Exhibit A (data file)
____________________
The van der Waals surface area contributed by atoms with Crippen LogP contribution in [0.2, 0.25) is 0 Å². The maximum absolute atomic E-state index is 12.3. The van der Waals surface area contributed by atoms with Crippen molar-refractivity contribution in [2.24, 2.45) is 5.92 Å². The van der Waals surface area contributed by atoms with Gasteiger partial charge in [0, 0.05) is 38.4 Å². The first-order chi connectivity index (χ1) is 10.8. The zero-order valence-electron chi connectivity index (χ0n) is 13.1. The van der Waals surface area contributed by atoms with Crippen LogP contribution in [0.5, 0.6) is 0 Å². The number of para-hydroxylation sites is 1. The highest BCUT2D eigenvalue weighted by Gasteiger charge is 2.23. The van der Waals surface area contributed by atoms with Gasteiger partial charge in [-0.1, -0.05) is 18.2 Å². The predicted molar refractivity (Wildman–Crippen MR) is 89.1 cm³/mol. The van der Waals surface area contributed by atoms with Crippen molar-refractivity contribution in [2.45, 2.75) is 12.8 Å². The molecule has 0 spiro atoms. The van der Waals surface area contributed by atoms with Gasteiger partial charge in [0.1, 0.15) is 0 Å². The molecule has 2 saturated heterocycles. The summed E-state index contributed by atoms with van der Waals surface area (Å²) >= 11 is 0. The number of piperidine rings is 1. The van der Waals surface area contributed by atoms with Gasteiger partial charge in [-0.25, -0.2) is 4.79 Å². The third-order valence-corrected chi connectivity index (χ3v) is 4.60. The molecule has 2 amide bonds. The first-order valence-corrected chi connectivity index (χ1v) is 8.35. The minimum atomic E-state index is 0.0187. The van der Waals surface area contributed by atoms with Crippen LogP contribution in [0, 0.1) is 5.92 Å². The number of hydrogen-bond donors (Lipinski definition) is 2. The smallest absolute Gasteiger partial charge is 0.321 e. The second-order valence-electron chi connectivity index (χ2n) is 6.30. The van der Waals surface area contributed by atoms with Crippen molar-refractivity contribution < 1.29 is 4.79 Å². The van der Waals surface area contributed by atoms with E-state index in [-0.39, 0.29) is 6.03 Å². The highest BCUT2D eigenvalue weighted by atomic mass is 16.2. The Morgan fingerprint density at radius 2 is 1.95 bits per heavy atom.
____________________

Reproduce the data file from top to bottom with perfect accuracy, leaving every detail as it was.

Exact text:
The van der Waals surface area contributed by atoms with Crippen LogP contribution in [0.2, 0.25) is 0 Å². The maximum absolute atomic E-state index is 12.3. The van der Waals surface area contributed by atoms with Crippen molar-refractivity contribution in [2.24, 2.45) is 5.92 Å². The van der Waals surface area contributed by atoms with Gasteiger partial charge in [0, 0.05) is 38.4 Å². The first-order chi connectivity index (χ1) is 10.8. The zero-order valence-electron chi connectivity index (χ0n) is 13.1. The van der Waals surface area contributed by atoms with Crippen LogP contribution in [0.5, 0.6) is 0 Å². The number of para-hydroxylation sites is 1. The highest BCUT2D eigenvalue weighted by Gasteiger charge is 2.23. The van der Waals surface area contributed by atoms with Gasteiger partial charge in [-0.1, -0.05) is 18.2 Å². The predicted molar refractivity (Wildman–Crippen MR) is 89.1 cm³/mol. The van der Waals surface area contributed by atoms with Crippen molar-refractivity contribution in [2.45, 2.75) is 12.8 Å². The molecule has 0 spiro atoms. The van der Waals surface area contributed by atoms with Gasteiger partial charge in [0.1, 0.15) is 0 Å². The molecule has 2 saturated heterocycles. The summed E-state index contributed by atoms with van der Waals surface area (Å²) >= 11 is 0. The number of piperidine rings is 1. The van der Waals surface area contributed by atoms with Gasteiger partial charge in [-0.25, -0.2) is 4.79 Å². The third-order valence-corrected chi connectivity index (χ3v) is 4.60. The molecule has 2 amide bonds. The first-order valence-corrected chi connectivity index (χ1v) is 8.35. The minimum atomic E-state index is 0.0187. The van der Waals surface area contributed by atoms with Crippen LogP contribution in [0, 0.1) is 5.92 Å². The number of hydrogen-bond donors (Lipinski definition) is 2. The smallest absolute Gasteiger partial charge is 0.321 e. The second-order valence-electron chi connectivity index (χ2n) is 6.30. The van der Waals surface area contributed by atoms with Crippen molar-refractivity contribution < 1.29 is 4.79 Å². The van der Waals surface area contributed by atoms with E-state index in [-0.39, 0.29) is 6.03 Å². The highest BCUT2D eigenvalue weighted by atomic mass is 16.2. The Morgan fingerprint density at radius 2 is 1.95 bits per heavy atom.